12 thoughts on “Mental Illness Superpowers: An Intro”
Thank you for being an inspiration to others who hide their mental illness in fear of judgement. The more it feels safe to talk openly about mental struggles the more we help build a community of support and understanding. It starts with one person standing up for the rest of us and themselves, thank you for being the one, you’re inspiring. ❤
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So well said, thank you for taking the time to read and comment, friend. You are appreciated!
Ali….beautifully written! I appreciated reading and learning more about you and what you show such strength and perseverance with. Thank you for opening up this side and sharing with me!
Thank you for reading 🙂 Looking forward to seeing you soon!
You continue to inspire me to be more transparent. More honest with myself and those around me who love me and want to understand me. 😘
You are strong and brave and amazing!
I always admire people who are willing to be vulnerable – it just shows that you are real, genuine and comfortable in your own skin.
Your rehab team will walk along side you regardless of how bumpy the road may get! ♥️
Ali, you are doing beautiful, important and long overdue work here. This wrecks me for you and for everyone affected by mental disorders. I’m so grateful that there is this platform for you to share your story and information! Carry that torch of support and enlightenment, baby, and I will gladly walk alongside you! I will forever, love you with all my heart!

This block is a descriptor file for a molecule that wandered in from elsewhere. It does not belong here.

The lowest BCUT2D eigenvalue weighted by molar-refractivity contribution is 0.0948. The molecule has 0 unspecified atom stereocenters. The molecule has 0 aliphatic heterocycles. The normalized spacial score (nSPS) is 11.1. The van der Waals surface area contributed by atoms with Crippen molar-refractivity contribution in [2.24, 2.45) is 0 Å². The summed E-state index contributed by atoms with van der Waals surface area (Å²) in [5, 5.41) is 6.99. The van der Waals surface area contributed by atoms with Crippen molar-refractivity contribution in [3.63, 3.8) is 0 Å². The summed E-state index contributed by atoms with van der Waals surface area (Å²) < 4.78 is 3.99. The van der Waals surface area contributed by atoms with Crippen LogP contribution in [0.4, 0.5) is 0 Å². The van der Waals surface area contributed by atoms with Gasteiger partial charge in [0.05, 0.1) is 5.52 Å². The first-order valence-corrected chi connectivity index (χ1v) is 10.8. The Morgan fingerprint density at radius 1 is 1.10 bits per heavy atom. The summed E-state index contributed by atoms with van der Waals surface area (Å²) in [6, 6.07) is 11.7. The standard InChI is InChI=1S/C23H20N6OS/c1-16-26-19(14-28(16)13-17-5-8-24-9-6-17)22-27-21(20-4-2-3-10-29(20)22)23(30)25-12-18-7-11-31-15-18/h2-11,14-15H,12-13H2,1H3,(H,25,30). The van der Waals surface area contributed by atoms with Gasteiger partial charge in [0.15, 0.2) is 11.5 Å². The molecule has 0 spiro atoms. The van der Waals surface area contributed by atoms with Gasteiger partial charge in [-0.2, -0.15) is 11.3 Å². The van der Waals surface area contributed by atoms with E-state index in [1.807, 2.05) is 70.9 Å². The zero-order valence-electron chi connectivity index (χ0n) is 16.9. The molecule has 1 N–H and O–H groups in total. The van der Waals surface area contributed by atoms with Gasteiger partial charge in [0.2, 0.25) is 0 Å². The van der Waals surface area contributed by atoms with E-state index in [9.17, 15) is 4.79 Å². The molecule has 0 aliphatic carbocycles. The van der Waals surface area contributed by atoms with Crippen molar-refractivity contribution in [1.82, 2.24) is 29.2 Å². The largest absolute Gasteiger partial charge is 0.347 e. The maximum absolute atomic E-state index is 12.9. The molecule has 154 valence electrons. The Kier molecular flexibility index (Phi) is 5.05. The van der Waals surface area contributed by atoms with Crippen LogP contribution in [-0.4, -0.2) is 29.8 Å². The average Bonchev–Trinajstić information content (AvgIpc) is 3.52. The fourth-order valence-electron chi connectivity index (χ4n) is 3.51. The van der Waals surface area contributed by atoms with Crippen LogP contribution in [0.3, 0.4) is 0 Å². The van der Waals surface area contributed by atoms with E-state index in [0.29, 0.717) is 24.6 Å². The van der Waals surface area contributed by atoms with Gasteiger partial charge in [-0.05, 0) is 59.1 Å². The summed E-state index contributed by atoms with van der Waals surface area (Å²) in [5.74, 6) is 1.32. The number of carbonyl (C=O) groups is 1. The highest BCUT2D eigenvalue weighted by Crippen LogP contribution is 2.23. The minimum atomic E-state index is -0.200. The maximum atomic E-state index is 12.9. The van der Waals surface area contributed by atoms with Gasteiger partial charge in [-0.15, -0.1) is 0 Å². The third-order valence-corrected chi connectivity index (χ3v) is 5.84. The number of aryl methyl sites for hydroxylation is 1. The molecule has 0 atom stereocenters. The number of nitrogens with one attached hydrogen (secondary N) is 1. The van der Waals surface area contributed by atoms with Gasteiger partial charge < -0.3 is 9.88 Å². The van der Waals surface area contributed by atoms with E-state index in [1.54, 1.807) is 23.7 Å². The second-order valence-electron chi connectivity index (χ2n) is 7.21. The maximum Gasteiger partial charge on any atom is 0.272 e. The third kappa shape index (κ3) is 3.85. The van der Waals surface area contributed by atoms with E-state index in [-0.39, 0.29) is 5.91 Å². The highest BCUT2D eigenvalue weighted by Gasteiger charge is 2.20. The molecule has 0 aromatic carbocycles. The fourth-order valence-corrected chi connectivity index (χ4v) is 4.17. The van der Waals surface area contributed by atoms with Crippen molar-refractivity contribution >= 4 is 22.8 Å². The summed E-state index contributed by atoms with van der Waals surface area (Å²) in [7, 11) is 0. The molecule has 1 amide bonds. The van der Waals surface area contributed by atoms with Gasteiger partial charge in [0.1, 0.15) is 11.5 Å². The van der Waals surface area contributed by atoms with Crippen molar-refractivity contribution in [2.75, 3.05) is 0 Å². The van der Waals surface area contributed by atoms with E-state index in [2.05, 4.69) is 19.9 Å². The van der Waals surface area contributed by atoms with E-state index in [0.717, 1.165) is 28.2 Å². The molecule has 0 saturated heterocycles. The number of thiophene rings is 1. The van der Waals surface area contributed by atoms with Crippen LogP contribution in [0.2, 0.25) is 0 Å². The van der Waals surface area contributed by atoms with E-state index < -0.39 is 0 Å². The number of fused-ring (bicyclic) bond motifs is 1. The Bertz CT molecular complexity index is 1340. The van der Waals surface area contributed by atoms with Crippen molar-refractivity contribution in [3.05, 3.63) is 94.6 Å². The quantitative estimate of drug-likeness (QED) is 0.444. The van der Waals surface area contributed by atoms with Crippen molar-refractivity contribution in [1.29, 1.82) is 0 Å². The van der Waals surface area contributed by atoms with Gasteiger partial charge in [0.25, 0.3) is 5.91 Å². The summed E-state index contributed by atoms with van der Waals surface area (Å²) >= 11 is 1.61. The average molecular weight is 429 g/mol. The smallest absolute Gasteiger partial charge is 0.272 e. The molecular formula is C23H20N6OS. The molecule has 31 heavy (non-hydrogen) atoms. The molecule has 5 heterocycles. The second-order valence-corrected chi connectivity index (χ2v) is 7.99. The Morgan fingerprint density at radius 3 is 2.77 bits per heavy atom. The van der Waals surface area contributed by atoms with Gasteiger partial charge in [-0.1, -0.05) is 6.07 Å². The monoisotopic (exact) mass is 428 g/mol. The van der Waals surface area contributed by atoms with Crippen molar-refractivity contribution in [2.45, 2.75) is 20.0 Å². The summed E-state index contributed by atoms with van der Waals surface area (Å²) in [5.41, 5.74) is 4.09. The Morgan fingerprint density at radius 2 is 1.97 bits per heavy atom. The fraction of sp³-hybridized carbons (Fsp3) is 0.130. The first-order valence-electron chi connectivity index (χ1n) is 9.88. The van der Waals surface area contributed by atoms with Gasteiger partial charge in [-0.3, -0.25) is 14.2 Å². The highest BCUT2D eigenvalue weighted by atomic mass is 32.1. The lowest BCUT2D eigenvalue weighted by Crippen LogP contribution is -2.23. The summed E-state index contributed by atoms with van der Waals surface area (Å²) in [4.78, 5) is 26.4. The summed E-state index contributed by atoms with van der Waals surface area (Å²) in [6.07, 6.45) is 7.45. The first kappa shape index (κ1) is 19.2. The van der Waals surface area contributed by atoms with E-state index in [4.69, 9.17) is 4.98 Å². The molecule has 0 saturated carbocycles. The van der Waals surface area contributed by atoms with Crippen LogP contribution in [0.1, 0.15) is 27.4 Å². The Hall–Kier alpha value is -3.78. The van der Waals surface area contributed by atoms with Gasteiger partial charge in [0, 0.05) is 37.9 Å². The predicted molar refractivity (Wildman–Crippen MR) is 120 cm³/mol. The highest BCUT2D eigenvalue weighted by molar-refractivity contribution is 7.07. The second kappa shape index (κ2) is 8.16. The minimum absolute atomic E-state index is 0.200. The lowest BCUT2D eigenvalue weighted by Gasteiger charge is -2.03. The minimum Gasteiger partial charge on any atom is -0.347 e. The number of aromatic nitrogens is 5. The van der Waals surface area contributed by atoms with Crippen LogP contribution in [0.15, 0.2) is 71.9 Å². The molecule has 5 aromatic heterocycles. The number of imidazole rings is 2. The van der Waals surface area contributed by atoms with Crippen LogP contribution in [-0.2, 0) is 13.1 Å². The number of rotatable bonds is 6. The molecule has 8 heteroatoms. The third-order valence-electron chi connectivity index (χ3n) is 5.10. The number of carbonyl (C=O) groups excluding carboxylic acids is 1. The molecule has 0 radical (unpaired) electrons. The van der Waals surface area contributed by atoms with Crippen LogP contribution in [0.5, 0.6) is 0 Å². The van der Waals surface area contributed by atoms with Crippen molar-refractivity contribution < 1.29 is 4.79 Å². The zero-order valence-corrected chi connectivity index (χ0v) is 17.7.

Hi Ali and thanks for a wonderful, honest, and inspiring post! 👍🌈 O.T.’s rock!
My name is Dyane Harwood. I was diagnosed with postpartum bipolar one disorder in 2007 six weeks after my baby was born. I’ve lived with bipolar one disorder and anxiety ever since. Like you, I’ve been hospitalized. I’ve had therapy sessions galore, and I’ve taken many meds.
On the brighter side, I’m also the very proud furbaby mama of Lucy, a Scottish Collie.
I’d like to offer you a free PDF copy of my memoir “Birth of a New Brain–Healing from Postpartum Bipolar Disorder,” an offer which you’re welcome to share with your followers.
Postpartum bipolar disorder has many of the same symptoms as the other kinds of bipolar disorder. I also wrote about my struggle with generalized anxiety disorder and depersonalization. The book is not all gloom and doom, though, and I’m honored I’ve had readers say the book is inspiring and informative.
(If you’d like a PDF, please email email@example.com)
Thanks for raising awareness about bipolar disorder & anxiety in such a unique & refreshing way.
Take good care,
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Its so easy to get focused on the negative. You have inspired me to take a look at the positive.